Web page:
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Qatar urged to work on human rights before 2022 World Cup

6 February 2019

Construction workers in Doha, Qatar (Giuseppemasci/Dreamstime)

Qatar is in danger of falling behind on its pledge to tackle the exploitation of migrant labourers working on infrastructure for the 2022 World Cup, according to Amnesty International. 

Amnesty’s report, titled: “Reality Check: The State of Migrant Workers’ Rights”, noted that Qatar has not fully abolished the kafala system, which can tie workers to employers for up to five years.

The human rights group said the system had been partially reformed, but that workers still could not change jobs without their employer’s permission and many faced charges for “absconding”.

In November 2017, Qatar signed an agreement with the UN International Labour Organisation to change its laws to meet international standards. 

Since the agreement, Qatar has:

 

 

Amnesty said despite the measures, migrant workers are still at risk of forced labour and restrictions on their movement, and domestic workers are still required to obtain an “exit permit” in order to leave the country.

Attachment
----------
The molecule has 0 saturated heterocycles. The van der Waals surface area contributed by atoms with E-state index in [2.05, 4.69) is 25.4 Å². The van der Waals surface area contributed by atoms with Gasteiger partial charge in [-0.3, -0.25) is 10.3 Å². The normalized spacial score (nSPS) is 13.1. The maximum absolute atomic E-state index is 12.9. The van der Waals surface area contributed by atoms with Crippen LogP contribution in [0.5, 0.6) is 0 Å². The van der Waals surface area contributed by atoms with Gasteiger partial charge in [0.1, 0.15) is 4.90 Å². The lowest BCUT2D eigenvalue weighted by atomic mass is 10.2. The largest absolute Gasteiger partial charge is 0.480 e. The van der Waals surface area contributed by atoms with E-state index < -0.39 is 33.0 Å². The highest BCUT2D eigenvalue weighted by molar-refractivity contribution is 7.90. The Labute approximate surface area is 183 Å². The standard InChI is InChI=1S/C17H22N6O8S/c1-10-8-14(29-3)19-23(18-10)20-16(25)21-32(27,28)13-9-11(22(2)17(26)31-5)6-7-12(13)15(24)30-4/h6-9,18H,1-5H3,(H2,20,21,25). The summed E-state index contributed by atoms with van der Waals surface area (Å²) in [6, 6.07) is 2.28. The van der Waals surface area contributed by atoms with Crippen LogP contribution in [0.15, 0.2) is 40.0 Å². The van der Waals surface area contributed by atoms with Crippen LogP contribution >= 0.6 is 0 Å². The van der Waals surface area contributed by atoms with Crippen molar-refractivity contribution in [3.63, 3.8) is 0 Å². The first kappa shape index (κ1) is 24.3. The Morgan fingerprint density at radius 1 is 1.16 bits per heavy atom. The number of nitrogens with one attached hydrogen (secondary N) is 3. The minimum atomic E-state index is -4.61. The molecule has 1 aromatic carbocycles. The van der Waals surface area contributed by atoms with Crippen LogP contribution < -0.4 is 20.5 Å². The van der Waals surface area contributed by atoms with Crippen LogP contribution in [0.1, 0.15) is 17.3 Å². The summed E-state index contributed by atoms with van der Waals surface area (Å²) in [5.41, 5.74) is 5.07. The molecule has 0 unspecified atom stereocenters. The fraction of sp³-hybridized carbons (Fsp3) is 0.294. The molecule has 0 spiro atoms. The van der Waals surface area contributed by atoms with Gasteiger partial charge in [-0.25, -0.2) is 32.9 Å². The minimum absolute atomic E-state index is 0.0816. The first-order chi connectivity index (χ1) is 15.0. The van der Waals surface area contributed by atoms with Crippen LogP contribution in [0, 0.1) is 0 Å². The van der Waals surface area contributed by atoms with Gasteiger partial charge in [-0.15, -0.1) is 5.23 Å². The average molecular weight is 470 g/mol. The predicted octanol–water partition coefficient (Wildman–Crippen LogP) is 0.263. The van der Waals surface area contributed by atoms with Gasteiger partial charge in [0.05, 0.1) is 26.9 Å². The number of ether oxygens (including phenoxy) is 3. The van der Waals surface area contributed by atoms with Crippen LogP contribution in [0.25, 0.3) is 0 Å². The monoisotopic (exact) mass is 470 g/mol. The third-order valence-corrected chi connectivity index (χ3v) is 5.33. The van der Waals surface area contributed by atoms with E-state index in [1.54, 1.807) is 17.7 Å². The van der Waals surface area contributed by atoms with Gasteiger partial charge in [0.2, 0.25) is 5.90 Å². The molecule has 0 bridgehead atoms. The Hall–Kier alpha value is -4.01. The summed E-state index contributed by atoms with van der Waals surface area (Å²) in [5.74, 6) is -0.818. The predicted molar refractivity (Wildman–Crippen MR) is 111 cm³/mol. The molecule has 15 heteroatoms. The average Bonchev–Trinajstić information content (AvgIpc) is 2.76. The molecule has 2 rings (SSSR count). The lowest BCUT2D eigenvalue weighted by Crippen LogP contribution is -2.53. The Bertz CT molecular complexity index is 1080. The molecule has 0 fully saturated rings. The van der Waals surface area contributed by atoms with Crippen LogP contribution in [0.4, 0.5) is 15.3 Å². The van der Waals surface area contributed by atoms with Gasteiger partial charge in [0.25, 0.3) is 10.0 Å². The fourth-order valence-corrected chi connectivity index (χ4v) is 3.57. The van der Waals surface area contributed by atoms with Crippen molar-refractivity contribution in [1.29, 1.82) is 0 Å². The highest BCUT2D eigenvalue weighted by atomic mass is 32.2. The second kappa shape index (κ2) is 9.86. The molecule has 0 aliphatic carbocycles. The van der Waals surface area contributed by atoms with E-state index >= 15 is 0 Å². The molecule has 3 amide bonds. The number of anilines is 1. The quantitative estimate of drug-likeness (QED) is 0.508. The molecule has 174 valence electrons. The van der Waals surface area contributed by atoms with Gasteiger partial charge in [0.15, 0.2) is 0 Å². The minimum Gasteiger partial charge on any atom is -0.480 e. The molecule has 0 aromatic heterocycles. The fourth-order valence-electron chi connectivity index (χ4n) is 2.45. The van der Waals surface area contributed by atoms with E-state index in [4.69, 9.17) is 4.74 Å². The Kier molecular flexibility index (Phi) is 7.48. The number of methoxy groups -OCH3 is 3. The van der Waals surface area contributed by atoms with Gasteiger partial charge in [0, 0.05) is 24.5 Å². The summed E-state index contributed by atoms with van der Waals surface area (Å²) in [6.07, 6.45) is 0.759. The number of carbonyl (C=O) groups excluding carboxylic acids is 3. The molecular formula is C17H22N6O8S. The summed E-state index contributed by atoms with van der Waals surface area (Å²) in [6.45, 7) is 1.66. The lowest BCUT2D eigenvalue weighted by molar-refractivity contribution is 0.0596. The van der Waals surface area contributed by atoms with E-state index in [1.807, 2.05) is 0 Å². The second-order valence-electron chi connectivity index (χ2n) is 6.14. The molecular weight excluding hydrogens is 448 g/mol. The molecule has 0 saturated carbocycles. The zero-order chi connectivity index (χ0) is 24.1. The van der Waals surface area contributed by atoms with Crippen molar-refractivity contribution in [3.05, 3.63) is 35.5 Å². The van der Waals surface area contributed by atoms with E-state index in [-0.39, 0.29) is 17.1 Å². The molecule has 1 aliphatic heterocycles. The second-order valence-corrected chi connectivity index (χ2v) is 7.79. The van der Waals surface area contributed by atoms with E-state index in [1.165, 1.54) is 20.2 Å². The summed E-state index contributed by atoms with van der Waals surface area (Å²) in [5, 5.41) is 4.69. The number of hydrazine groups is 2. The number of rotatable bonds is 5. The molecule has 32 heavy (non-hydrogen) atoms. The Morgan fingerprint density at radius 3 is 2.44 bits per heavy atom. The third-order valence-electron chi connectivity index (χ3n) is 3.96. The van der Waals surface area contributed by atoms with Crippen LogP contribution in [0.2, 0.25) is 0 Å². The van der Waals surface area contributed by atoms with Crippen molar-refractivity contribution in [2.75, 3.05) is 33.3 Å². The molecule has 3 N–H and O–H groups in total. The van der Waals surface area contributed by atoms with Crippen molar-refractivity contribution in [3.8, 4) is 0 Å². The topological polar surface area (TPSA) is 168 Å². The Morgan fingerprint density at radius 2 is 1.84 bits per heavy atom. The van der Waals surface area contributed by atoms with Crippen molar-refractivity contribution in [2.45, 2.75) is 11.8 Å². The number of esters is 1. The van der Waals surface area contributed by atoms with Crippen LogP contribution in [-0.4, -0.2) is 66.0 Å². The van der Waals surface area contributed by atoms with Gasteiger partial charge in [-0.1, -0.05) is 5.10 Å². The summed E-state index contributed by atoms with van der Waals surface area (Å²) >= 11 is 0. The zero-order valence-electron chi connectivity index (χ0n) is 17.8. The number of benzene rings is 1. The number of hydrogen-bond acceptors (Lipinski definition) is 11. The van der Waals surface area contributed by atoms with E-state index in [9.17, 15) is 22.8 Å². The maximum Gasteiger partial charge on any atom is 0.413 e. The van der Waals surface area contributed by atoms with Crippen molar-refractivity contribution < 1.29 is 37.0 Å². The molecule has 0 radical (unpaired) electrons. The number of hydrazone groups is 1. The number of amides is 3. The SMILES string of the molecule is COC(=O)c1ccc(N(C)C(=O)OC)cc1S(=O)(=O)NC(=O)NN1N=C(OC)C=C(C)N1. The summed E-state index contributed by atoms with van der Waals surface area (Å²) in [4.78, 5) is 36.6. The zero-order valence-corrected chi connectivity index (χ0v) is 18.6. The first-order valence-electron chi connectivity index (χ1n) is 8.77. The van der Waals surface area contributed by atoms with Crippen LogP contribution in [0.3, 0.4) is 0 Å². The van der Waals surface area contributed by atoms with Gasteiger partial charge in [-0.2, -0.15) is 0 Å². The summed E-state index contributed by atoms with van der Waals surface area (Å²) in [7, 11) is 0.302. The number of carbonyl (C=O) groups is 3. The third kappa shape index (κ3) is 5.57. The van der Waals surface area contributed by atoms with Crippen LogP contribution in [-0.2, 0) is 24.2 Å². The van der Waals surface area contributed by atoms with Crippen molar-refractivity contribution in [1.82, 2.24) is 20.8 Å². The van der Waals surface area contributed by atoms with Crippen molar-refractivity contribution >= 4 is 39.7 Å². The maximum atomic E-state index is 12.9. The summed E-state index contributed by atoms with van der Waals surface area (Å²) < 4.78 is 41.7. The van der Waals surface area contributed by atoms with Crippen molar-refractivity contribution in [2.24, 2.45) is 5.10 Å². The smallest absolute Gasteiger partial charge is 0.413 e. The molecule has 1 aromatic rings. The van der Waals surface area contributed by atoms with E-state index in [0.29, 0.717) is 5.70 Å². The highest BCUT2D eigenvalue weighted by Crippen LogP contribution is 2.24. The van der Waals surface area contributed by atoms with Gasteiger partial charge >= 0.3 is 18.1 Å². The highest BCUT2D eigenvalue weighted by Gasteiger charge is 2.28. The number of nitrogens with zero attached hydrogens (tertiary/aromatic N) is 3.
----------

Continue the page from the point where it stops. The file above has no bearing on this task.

Stephen Cockburn, Amnesty’s deputy director of global issues, said: “Time is running out if the Qatari authorities want to deliver a legacy we can all cheer – a labour system that ends the abuse and misery inflicted upon so many migrant workers every day.

“The Qatari authorities have been taking some important steps to protect labour rights, but much more needs to be done. Holes in the reforms to date mean many workers are still stuck in harsh conditions, vulnerable to exploitation and abuse, while those who return home do so empty-handed, with no compensation and no justice.”

In November 2014, Amnesty said Qatar’s response to worker abuse ‘was “woefully insufficient”, in May 2017 it said Qatar’s labour reforms “risk being seen as PR stunt”, and in May 2017 it said World Cup labours in Qatar “continue to suffer abuse and exploitation”.

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